The Landscape of the Heart
 
For many people there is, so to speak, a landscape of the heart. Generations of Northern Europeans have found their ideal on the shores of the Mediterranean in a Claudean paradise of golden light and rippling water. But there have also been those who found their spiritual homeland in the north, among fjords, seals, black rock, ice and snow.

William Morris, the 19th Century craftsman, designer and political theorist was one such; he never made the customary artistic pilgrimage to Italy, but instead made the great journey of his life to Iceland. Another contemporary example is the painter Mark Thompson.

Born in the dead flat plain of the Fens in Eastern England - he began as an abstract painter. But eventually, he found that his true preoccupation as a painter was landscape. (There has always been a close connection between landscape painting and abstraction, of course - Mondrian and Kandinsky found their landscapes turning into abstracts, Thompson’s evolved in the opposite direction). In recent years he has spent a number of months each year travelling - in northern places such as Norway, Finland, Iceland and Alaska. His purpose, he explains is ‘to go out into the landscape - being a sponge, soaking it up.’ The terrain he seeks out is characterised by its remoteness, and emptiness. Not only is it deserted, there is little sign that the hand of man has ever made a mark on it.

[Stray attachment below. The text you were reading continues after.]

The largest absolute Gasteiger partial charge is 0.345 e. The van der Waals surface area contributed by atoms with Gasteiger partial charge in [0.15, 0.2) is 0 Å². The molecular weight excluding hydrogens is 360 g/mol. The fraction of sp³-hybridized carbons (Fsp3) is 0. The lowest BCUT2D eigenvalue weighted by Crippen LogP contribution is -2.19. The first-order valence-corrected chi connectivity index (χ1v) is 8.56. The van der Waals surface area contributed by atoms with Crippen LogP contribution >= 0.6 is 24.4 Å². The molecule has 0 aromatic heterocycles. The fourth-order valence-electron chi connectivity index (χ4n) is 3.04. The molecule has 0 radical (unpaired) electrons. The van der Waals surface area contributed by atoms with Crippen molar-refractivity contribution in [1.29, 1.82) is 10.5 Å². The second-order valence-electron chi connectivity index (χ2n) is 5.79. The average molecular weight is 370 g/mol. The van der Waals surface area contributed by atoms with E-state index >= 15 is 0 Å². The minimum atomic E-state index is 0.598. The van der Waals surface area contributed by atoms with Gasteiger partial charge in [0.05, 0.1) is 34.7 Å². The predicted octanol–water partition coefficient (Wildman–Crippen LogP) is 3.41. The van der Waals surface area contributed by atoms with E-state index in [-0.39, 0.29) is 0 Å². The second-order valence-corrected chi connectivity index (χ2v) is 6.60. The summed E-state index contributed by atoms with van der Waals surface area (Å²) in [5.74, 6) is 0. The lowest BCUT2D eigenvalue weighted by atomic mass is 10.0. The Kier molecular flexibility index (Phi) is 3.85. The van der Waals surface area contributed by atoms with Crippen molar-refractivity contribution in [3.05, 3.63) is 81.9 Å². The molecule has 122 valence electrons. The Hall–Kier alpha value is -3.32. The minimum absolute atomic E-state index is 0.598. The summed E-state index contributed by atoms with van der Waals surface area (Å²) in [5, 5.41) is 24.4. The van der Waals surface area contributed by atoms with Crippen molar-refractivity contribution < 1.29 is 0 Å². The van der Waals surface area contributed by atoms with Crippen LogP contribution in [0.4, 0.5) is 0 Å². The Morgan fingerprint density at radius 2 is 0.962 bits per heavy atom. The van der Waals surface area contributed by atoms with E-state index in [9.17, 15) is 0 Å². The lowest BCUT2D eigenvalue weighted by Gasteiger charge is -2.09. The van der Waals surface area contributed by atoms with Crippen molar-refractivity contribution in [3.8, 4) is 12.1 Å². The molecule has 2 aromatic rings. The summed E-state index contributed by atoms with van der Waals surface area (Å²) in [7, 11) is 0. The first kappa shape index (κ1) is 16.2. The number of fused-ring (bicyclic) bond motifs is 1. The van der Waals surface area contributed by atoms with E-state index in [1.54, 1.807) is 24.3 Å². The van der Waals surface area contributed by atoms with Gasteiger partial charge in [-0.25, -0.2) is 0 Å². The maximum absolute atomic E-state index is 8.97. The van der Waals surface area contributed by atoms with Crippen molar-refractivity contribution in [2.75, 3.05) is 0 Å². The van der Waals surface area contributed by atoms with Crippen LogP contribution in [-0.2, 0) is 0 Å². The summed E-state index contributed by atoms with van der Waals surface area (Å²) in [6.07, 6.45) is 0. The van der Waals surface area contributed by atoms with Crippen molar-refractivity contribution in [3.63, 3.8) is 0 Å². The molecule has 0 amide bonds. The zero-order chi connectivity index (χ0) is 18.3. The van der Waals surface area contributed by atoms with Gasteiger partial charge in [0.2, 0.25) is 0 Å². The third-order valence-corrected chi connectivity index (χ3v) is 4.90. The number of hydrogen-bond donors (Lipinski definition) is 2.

On returning to the studio, he starts to paint. But his object is not to depict a particular place, rather - as he puts it - ‘to find a place’. While travelling he makes photographs, drawings and above all written notes of what he sees. But the process of painting begins in a way that suggests an abstract expressionist such as Jackson Pollock rather that a topographical artist. There is, he says, ‘a lot of throwing the paint around, and a lot of pouring’.

Through that physical moving of the pigment, he tries to find the place he is looking for. ‘There’s always a picture inside your head, an internal landscape that you are trying to find an equivalent to in the external world’. So the result is in part a reconstruction of what he has seen, in part a discovery of the ideal he is searching for.

That method of working - reconstructing landscapes from memory back in the studio - is reminiscent of the german Romantic painter Caspar David Friedrich, a master of the past whom Thompson greatly admires. Friedrich was also born in a flat landscape - the Baltic coast, rather than the Fenland - and went on to paint more mountainous regions, in his case the peaks of Eastern Germany. Friedrich also made studies on the spot, but painted his final work in a bare studio with a view only of the sky, closing - it was said - his bodily eye so that he could bring into the light of darkness what he had seen in darkness.

Thompson’s painting is related to the drips and spatter of gestural abstraction, but also to the sublime tradition of landscape painting to which Friedrich and Turner belonged. In that tradition the viewer is confronted by the immensity and emptiness of the world - not by a real place, nor an unreal one either. What Thompson does, he says, is all ‘to do with the filter of memory’. What remains in the memory. Perhaps that is the essence of what has been seen, but also what was being sought out, the landscape of the heart.       

Martin Gayford. ESSAY
Wednesday, 1 May 2002